Reader Response

Last month, amid backlash to the #MeToo movement, Conor Friedersdorf made the case for using fiction to explore the gray areas of consent and sexual power dynamics. A reader, Mathew Maizel, suggests two works of fiction that model consent in positive ways, including Gabriel García Márquez’s novel Love in the Time of Cholera:

The author describes in great detail the manner in which Fermina Daza loses her virginity to Dr. Urbino on their honeymoon. Whereas waiting for a storm and your young bride’s subsequent seasickness to pass is a reasonable expectation for any man, the way in which the couple approaches and eventually consummates their marriage is what I deem worthy of awe. Fermina’s hesitance as they lay in bed on the fourth night of their marriage is met not by the doctor’s insistence that they should proceed regardless, but rather with patience and consideration for her feelings and fears. Without any prior sexual experience on her part, the couple’s first night together is spent with her learning about and exploring his body …

I wish that I had come across these works described above in my youth, and that in doing so, I might have sought to replicate the behavior therein. Yet now I have at least two references that I can share with my son when he is of age for how a man can act with dignity when faced with the carnal desires of his body.

Read more from Mathew, and read about how pop culture can perpetuate dangerous myths about romance.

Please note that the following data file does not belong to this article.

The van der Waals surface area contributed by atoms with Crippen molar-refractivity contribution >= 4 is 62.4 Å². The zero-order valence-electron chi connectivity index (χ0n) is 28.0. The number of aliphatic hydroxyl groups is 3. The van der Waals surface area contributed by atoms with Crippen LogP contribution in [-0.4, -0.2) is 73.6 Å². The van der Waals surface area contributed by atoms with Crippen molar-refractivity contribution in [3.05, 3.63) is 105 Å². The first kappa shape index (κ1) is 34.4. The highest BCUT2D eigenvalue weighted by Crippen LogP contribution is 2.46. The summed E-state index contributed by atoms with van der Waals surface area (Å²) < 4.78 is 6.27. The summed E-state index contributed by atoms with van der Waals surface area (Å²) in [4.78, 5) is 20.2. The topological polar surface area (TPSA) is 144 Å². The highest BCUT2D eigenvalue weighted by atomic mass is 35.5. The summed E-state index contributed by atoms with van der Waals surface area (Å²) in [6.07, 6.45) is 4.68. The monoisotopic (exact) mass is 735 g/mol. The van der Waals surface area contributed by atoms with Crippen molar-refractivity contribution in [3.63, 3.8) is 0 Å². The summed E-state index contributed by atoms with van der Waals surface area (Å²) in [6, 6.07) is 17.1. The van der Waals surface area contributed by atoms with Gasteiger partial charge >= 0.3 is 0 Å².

Compound Adjectives

Shape-shifting pasta, fur-covered anvil, one-of-a-kind memoir, geyser-ridden moon.

Time of Your Life

Happy birthday to Chris’s stepfather, Bill (a year younger than helicopters); to Sana’s friend, Mathi (twice the age of Twitter); and to Carrie’s spouse, Diane (17 years older than the moon landing).

Tomorrow, happy birthday to Paula’s son, Matthew (a year younger than MTV); to Zenmond’s sister, Nicole (the same age as the euro); to Toula (the same age as the Twenty-second Amendment); to Felix’s best friend and colleague, Andrea (a year younger than Sesame Street); to Alfred’s spouse, Judy (twice the age of hip-hop records); from Karen to Shea, who at 8 is too young for the Timeline but is just the right age to become a spy; and to Uluomatootua’s granddaughter Abigail, who at 4 is also too young for the Timeline but is just old enough to learn particle physics.

Do you or a loved one have a birthday coming up? Sign up for a birthday shout-out, and explore the Timeline feature for yourself.